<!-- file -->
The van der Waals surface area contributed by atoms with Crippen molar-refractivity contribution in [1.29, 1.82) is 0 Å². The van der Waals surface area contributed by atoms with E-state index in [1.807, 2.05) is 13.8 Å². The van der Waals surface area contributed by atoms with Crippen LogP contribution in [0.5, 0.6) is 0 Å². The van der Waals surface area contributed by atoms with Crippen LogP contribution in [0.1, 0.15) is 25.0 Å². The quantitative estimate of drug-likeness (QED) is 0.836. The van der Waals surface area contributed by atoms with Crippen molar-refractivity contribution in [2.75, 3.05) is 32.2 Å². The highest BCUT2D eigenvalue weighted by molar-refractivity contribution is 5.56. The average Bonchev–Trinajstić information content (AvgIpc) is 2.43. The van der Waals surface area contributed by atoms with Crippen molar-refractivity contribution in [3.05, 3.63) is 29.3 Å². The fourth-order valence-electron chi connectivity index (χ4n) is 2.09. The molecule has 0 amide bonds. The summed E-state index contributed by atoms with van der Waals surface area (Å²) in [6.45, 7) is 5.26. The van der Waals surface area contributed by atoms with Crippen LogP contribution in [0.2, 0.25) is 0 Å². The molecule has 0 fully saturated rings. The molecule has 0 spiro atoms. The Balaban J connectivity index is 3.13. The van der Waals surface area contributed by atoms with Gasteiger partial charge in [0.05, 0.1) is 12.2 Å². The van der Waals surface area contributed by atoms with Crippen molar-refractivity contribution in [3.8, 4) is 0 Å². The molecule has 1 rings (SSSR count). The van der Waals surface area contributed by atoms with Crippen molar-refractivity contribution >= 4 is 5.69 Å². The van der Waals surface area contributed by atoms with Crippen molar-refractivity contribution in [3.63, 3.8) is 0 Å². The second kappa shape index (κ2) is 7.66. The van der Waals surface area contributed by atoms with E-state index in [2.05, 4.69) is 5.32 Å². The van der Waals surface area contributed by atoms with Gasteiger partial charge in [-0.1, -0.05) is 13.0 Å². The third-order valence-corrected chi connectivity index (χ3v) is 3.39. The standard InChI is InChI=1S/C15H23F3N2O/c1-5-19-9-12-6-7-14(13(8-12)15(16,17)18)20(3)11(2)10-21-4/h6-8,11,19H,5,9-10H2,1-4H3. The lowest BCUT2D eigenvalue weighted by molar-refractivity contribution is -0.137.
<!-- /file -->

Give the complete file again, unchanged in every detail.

The van der Waals surface area contributed by atoms with Crippen molar-refractivity contribution in [1.29, 1.82) is 0 Å². The van der Waals surface area contributed by atoms with E-state index in [1.807, 2.05) is 13.8 Å². The van der Waals surface area contributed by atoms with Crippen LogP contribution in [0.5, 0.6) is 0 Å². The van der Waals surface area contributed by atoms with Crippen LogP contribution in [0.1, 0.15) is 25.0 Å². The quantitative estimate of drug-likeness (QED) is 0.836. The van der Waals surface area contributed by atoms with Crippen molar-refractivity contribution in [2.75, 3.05) is 32.2 Å². The highest BCUT2D eigenvalue weighted by molar-refractivity contribution is 5.56. The average Bonchev–Trinajstić information content (AvgIpc) is 2.43. The van der Waals surface area contributed by atoms with Crippen molar-refractivity contribution in [3.05, 3.63) is 29.3 Å². The fourth-order valence-electron chi connectivity index (χ4n) is 2.09. The molecule has 0 amide bonds. The summed E-state index contributed by atoms with van der Waals surface area (Å²) in [6.45, 7) is 5.26. The van der Waals surface area contributed by atoms with Crippen LogP contribution in [0.2, 0.25) is 0 Å². The molecule has 0 fully saturated rings. The molecule has 0 spiro atoms. The Balaban J connectivity index is 3.13. The van der Waals surface area contributed by atoms with Gasteiger partial charge in [0.05, 0.1) is 12.2 Å². The van der Waals surface area contributed by atoms with Crippen molar-refractivity contribution in [3.8, 4) is 0 Å². The molecule has 1 rings (SSSR count). The van der Waals surface area contributed by atoms with Crippen molar-refractivity contribution >= 4 is 5.69 Å². The van der Waals surface area contributed by atoms with Crippen molar-refractivity contribution in [3.63, 3.8) is 0 Å². The second kappa shape index (κ2) is 7.66. The van der Waals surface area contributed by atoms with E-state index in [2.05, 4.69) is 5.32 Å². The van der Waals surface area contributed by atoms with Gasteiger partial charge in [-0.1, -0.05) is 13.0 Å². The third-order valence-corrected chi connectivity index (χ3v) is 3.39. The standard InChI is InChI=1S/C15H23F3N2O/c1-5-19-9-12-6-7-14(13(8-12)15(16,17)18)20(3)11(2)10-21-4/h6-8,11,19H,5,9-10H2,1-4H3. The lowest BCUT2D eigenvalue weighted by molar-refractivity contribution is -0.137.